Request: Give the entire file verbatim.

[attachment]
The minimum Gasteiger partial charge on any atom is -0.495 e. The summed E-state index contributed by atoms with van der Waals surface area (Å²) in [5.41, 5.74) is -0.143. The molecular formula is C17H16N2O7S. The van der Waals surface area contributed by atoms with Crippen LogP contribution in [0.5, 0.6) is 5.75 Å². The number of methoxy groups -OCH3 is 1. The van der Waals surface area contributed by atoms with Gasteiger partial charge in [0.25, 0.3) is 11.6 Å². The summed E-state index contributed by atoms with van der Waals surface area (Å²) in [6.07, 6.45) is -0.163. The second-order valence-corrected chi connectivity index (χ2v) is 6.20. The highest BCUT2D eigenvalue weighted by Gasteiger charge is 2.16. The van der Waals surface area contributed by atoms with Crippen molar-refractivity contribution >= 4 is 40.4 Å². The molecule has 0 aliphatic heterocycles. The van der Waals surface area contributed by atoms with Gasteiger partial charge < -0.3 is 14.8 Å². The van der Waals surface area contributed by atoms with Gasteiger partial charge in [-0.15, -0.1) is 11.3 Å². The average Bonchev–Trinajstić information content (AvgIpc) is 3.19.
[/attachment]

The minimum Gasteiger partial charge on any atom is -0.495 e. The summed E-state index contributed by atoms with van der Waals surface area (Å²) in [5.41, 5.74) is -0.143. The molecular formula is C17H16N2O7S. The van der Waals surface area contributed by atoms with Crippen LogP contribution in [0.5, 0.6) is 5.75 Å². The number of methoxy groups -OCH3 is 1. The van der Waals surface area contributed by atoms with Gasteiger partial charge in [0.25, 0.3) is 11.6 Å². The summed E-state index contributed by atoms with van der Waals surface area (Å²) in [6.07, 6.45) is -0.163. The second-order valence-corrected chi connectivity index (χ2v) is 6.20. The highest BCUT2D eigenvalue weighted by Gasteiger charge is 2.16. The van der Waals surface area contributed by atoms with Crippen molar-refractivity contribution >= 4 is 40.4 Å². The molecule has 0 aliphatic heterocycles. The van der Waals surface area contributed by atoms with Gasteiger partial charge < -0.3 is 14.8 Å². The van der Waals surface area contributed by atoms with Gasteiger partial charge in [-0.15, -0.1) is 11.3 Å². The average Bonchev–Trinajstić information content (AvgIpc) is 3.19.